NMAI copy Purchased from the NMAI Library Endowment.
Introduction : violence against indigenous women : representation and resistance -- Finding Dawn and the Missing Women Commission of Inquiry : story-based methods in anti-violence research and remembrance -- Narrative appeals : the Stolen sisters report and storytelling in activist discourse and poetry -- Compelling disclosures : storytelling in feminist anti-violence discourse and indigeonous women's memoir -- Recognition, remembrance, and redress : the politics of memorialization in the cases of Helen Betty Osborne and Anna Mae Pictou-Aquash -- Conclusion : thinking beyond the national inquiry : A red girl's reasoning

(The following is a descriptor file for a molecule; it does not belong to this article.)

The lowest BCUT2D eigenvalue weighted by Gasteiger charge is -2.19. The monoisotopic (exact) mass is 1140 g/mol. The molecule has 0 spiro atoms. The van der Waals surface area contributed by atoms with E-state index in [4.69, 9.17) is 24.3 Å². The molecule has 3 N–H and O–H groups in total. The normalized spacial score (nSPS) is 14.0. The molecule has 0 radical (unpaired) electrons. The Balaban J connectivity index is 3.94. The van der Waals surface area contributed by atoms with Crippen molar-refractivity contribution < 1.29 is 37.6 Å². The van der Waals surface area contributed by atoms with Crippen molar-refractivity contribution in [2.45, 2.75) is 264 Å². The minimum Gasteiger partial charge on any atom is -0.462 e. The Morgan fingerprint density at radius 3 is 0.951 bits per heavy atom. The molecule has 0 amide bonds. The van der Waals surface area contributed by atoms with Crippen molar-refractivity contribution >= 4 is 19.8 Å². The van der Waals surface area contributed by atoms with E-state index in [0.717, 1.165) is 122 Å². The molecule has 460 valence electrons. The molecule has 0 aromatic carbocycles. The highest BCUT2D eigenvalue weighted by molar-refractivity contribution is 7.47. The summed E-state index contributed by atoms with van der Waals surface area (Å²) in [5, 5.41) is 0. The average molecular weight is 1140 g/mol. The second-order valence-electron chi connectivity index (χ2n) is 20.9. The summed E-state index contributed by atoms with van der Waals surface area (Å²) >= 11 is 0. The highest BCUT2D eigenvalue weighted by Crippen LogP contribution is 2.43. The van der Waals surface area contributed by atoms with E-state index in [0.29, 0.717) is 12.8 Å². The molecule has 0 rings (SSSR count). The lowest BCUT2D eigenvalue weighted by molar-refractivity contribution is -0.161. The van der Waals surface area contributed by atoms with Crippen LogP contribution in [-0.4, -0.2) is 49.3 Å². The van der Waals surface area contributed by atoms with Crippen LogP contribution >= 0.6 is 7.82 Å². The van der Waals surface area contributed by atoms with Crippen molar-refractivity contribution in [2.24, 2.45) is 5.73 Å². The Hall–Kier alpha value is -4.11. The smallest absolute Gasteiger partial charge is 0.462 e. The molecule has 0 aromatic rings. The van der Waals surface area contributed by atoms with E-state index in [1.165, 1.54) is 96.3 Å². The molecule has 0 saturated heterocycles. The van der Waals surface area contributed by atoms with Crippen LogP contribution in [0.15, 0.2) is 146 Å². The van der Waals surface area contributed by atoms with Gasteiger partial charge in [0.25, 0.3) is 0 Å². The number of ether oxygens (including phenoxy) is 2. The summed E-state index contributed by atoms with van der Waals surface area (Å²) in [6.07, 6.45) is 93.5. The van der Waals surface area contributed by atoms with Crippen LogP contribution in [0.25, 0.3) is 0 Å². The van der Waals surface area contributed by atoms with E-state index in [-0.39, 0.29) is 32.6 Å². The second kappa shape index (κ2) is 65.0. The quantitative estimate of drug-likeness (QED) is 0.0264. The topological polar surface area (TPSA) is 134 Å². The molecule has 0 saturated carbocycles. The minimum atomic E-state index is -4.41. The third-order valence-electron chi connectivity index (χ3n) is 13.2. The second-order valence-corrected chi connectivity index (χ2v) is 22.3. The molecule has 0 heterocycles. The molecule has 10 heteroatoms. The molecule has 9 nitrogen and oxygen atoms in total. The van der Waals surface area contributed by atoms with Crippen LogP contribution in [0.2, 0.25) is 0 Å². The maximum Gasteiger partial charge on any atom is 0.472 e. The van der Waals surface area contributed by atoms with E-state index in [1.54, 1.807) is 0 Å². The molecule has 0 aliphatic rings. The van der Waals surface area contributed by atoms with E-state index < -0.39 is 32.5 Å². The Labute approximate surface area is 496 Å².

"Violence against Indigenous women in Canada is an ongoing crisis, with roots deep in the nation’s colonial history. Despite numerous policies and programs developed to address the issue, Indigenous women continue to be targeted for violence at disproportionate rates. What insights can literature contribute where dominant anti-violence initiatives have failed? Centring the voices of contemporary Indigenous women writers, this book argues for the important role that literature and storytelling can play in response to gendered colonial violence. Indigenous communities have been organizing against violence since newcomers first arrived, but the cases of missing and murdered women have only recently garnered broad public attention. Violence Against Indigenous Women joins the conversation by analyzing the socially interventionist work of Indigenous women poets, playwrights, filmmakers, and fiction-writers. Organized as a series of case studies that pair literary interventions with recent sites of activism and policy-critique, the book puts literature in dialogue with anti-violence debate to illuminate new pathways toward action. With the advent of provincial and national inquiries into missing and murdered Indigenous women and girls, a larger public conversation is now underway. Indigenous women’s literature is a critical site of knowledge-making and critique. Violence Against Indigenous Women provides a foundation for reading this literature in the context of Indigenous feminist scholarship and activism and the ongoing intellectual history of Indigenous women’s resistance." -- Publisher's description